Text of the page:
Q. What are the side effects of the COVID-19 vaccines?
COVID-19 vaccination will help protect you from getting COVID-19. You may have some side effects, which are normal signs that your body is building protection. To learn more about potential side effects, visit the CDC’s website here.
Q. I am allergic to the flu vaccine. Do you think there will be a problem with getting a COVID-19 vaccine?
Q. Will the vaccine affect future fertility?
If one is eligible to receive the vaccine, it should not be withheld for concerns of adverse effects on fertility.
According to the American College of OB/GYN, the Society for Maternal-Fetal Medicine (SMFM), American Society for Reproductive Medicine (ASRM), and the American Academy of Pediatrics (AAP), and the CDC, studies for both Pfizer-BioNtech and Moderna vaccines are encouraging and do not indicate any adverse effects on female reproduction, fetal/embryonal development, or breastfeeding.
Current Information Regarding How COVID-19 Vaccines May Impact Your Health
If you are moderately immunocompromised and have completed a two-dose series of the Pfizer or Moderna vaccination more than 28 days ago, you are now eligible for a third dose. This additional dose will help supplement your original Pfizer or Moderna vaccination, the effectiveness of which may wane over time. Schedule an appointment for your third dose, here. To learn more about the booster shot, we suggest you visit the CDC website.
Q. How much will a COVID-19 vaccine reduce the risks or complications of COVID-19?
A. While this is hard to compare between each vaccine due to differences in the clinical trials, experts believe the vaccines may also help to keep you from getting very sick if you become infected. Getting vaccinated may also protect the people around you, especially those at increased risk for severe illness from COVID-19.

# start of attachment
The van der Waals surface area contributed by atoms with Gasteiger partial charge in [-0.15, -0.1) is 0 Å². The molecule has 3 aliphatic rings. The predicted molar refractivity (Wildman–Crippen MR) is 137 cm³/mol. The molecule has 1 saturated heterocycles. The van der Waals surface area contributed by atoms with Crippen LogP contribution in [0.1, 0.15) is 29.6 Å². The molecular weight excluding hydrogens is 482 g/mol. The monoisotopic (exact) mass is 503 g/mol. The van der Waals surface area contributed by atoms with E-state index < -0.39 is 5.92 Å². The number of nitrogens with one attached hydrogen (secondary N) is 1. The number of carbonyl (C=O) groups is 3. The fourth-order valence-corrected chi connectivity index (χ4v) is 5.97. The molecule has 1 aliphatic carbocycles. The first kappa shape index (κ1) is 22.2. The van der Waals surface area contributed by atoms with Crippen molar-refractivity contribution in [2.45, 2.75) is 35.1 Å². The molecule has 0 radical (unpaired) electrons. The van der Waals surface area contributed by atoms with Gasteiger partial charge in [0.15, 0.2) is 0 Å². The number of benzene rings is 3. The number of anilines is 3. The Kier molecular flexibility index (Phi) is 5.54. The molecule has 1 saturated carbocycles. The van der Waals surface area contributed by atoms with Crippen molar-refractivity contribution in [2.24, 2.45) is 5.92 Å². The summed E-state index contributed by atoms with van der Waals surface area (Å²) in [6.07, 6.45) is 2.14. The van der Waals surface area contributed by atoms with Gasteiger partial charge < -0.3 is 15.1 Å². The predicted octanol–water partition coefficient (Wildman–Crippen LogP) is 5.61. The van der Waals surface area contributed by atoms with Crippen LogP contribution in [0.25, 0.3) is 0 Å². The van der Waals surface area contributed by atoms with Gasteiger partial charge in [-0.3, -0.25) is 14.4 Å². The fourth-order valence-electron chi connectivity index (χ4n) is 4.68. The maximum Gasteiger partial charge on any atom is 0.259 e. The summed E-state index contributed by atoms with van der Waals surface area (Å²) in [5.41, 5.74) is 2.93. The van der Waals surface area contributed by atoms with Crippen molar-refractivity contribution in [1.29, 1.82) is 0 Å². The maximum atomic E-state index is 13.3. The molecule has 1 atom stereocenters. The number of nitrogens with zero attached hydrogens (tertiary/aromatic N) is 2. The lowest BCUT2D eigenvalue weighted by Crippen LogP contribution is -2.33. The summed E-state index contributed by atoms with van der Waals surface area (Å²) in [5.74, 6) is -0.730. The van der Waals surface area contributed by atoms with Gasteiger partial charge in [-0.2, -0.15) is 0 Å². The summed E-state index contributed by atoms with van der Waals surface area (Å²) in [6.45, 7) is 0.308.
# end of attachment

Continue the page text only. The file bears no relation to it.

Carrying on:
To learn more about the effectiveness of all three vaccines and more, visit the CDC’s website.
Q. Should I receive the vaccine if I am ill on the date of administration?
Q. Is a COVID-19 vaccine safe for me? Could it interfere with any of my medications or medical conditions?
A. Any approved COVID-19 vaccine will have gone through clinical trials with tens of thousands of people. Trial volunteers include people with lots of different medical conditions, and their responses to the vaccine are collected to ensure safety and effectiveness across many people. If you have any concerns about getting the COVID-19 vaccine, please contact your doctor or healthcare provider, or visit the CDC’s website here.
Q. Who should not get the vaccine?
A. Do not get this vaccine if you experience a severe allergic reaction after a previous dose of this vaccine. You also should not get it if you have had a severe allergic reaction to any component of this vaccine.
Q. If I already had COVID-19 and have recovered from it, do I need to get a COVID-19 vaccine?
We don’t have enough information yet to say if or for how long after infection someone is protected from getting COVID-19 again; this is called natural immunity. We suggest visiting the CDC website for the most up to date information.
FAQ Regarding the Booster Shot
Q: Am I still considered ‘fully vaccinated’ if I don’t get the booster?
A: Yes. You are still considered fully vaccinated two weeks after your second dose in a 2-shot series, or two weeks after a single-dose vaccine. Please visit the CDC’s website for more information.
Q: What is the difference between a booster shot and an additional dose?
A booster shot is administered when a person has completed their vaccine series and protection against the virus has decreased over time. Additional doses are administered to people with moderately to severely compromised immune systems. This additional dose of an mRNA-COVID-19 vaccine is intended to improve immunocompromised people’s response to their initial vaccine series. Please visit the CDC’s website for more information.
Additional Frequently Asked Questions
Q. Is the COVID-19 vaccine mandatory for hospital workers?
A. Yes, the COVID-19 vaccine is mandated for hospital workers including Cameron Hospital employees.
Q. Where can I find more information about the COVID-19 vaccine?
Q. What is Monoclonal Antibody Therapy?
Monoclonal antibody therapy is the first COVID-19 treatment granted emergency use authorization by the U.S. Food and Drug Administration for outpatient use. The therapy has been shown to help high-risk COVID-19 patients avoid hospitalization and recover at home. It is also authorized by the U.S. FDA to prevent COVID-19 following exposure to the virus in some cases.
Hoosiers who are interested in receiving the treatment can call 211 (866-211-9966) to learn more.
CDC Vaccine Information
We are following recommendations from the federal and state governments, the CDC and our own medical ethics guidelines to ensure fair and equitable distribution of the COVID-19 vaccine. Learn more about the vaccine from resources provided by the CDC.